Afghans continue pulling money out
Nervous Afghans have continued pulling funds out of the nation's largest bank, despite assurances from the country's leaders that their money is safe.
Crowds gathered at Kabul Bank branches around the capital on Saturday to withdraw funds, saying they had lost faith in the bank's solvency following a change in leadership amid reports that tens of millions of pounds were lent to members of the political elite for risky property investments.
The bank run that began earlier in the week undermines efforts by the central government to build an efficient modern political and financial system to drag Afghanistan out of its dire poverty and political instability.
Along with handling personal accounts, the bank handles the payment of salaries to tens of thousands of public servants, police officers and soldiers.
"Kabul Bank has lost the trust of the people. Even the chairman resigned so all the people are concerned," said Mohammad Nawaz, head of an Afghan aid group who had been trying for three hours to withdraw the £9,700 in his account.
The New York Times and The Wall Street Journal reported on Wednesday that Kabul Bank's losses could exceed £194 million - more than the bank's assets. In addition, The Washington Post said Afghanistan's central bank had ordered Kabul Bank's newly resigned chairman to hand over £104 million in Dubai real estate holdings.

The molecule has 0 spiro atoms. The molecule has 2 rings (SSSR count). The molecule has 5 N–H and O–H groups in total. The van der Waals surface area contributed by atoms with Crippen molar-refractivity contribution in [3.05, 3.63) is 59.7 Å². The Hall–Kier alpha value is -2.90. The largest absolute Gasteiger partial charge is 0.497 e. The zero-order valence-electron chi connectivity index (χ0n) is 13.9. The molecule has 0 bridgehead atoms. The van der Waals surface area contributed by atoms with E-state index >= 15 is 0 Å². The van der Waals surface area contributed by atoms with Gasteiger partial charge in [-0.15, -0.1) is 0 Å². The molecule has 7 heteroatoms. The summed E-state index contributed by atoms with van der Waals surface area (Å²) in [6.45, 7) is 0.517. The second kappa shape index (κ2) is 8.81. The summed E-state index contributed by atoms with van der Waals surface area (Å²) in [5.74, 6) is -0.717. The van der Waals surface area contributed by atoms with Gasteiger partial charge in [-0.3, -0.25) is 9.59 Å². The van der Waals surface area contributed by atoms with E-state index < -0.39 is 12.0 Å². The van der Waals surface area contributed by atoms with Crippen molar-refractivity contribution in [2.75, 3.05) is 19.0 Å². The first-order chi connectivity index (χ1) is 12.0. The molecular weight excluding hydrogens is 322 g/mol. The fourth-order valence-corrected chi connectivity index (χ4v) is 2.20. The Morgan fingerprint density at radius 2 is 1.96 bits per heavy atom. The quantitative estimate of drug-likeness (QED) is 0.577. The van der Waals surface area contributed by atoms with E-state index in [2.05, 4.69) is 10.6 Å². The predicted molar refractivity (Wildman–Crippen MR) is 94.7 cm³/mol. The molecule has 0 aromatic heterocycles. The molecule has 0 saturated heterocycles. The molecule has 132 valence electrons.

On Thursday, president Hamid Karzai reassured anxious bank customers, saying every penny of their deposits would be guaranteed by the government.
"The Kabul Bank is safe," Mr Karzai said in comments echoed by the country's central bank governor and independent banking association.
Despite the growing scepticism, Kabul Bank could still be the best option for Afghans with cash holdings, with its nationwide network of branches and cashpoint machines and ability to provide financial services such as loans, bill paying, and money transfers.